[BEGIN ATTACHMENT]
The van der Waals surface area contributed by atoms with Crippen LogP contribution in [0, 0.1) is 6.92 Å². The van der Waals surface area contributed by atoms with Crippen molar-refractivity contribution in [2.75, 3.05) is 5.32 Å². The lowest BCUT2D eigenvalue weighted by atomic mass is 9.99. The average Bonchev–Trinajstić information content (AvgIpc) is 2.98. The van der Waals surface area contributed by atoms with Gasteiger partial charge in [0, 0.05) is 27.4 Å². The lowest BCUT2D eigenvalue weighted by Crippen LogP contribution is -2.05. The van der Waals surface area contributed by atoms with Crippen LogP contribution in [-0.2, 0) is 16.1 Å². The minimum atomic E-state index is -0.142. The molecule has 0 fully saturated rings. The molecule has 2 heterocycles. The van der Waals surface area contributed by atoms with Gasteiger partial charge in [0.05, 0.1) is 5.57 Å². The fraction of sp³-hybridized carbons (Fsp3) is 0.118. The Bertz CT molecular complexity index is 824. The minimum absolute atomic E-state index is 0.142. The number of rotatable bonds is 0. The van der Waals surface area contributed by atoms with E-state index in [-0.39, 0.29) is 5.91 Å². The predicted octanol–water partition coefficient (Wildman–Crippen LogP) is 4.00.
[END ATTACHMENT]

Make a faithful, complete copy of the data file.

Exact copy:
The van der Waals surface area contributed by atoms with Crippen LogP contribution in [0, 0.1) is 6.92 Å². The van der Waals surface area contributed by atoms with Crippen molar-refractivity contribution in [2.75, 3.05) is 5.32 Å². The lowest BCUT2D eigenvalue weighted by atomic mass is 9.99. The average Bonchev–Trinajstić information content (AvgIpc) is 2.98. The van der Waals surface area contributed by atoms with Gasteiger partial charge in [0, 0.05) is 27.4 Å². The lowest BCUT2D eigenvalue weighted by Crippen LogP contribution is -2.05. The van der Waals surface area contributed by atoms with Crippen LogP contribution in [-0.2, 0) is 16.1 Å². The minimum atomic E-state index is -0.142. The molecule has 0 fully saturated rings. The molecule has 2 heterocycles. The van der Waals surface area contributed by atoms with Gasteiger partial charge in [0.05, 0.1) is 5.57 Å². The fraction of sp³-hybridized carbons (Fsp3) is 0.118. The Bertz CT molecular complexity index is 824. The minimum absolute atomic E-state index is 0.142. The number of rotatable bonds is 0. The van der Waals surface area contributed by atoms with E-state index in [-0.39, 0.29) is 5.91 Å². The predicted octanol–water partition coefficient (Wildman–Crippen LogP) is 4.00.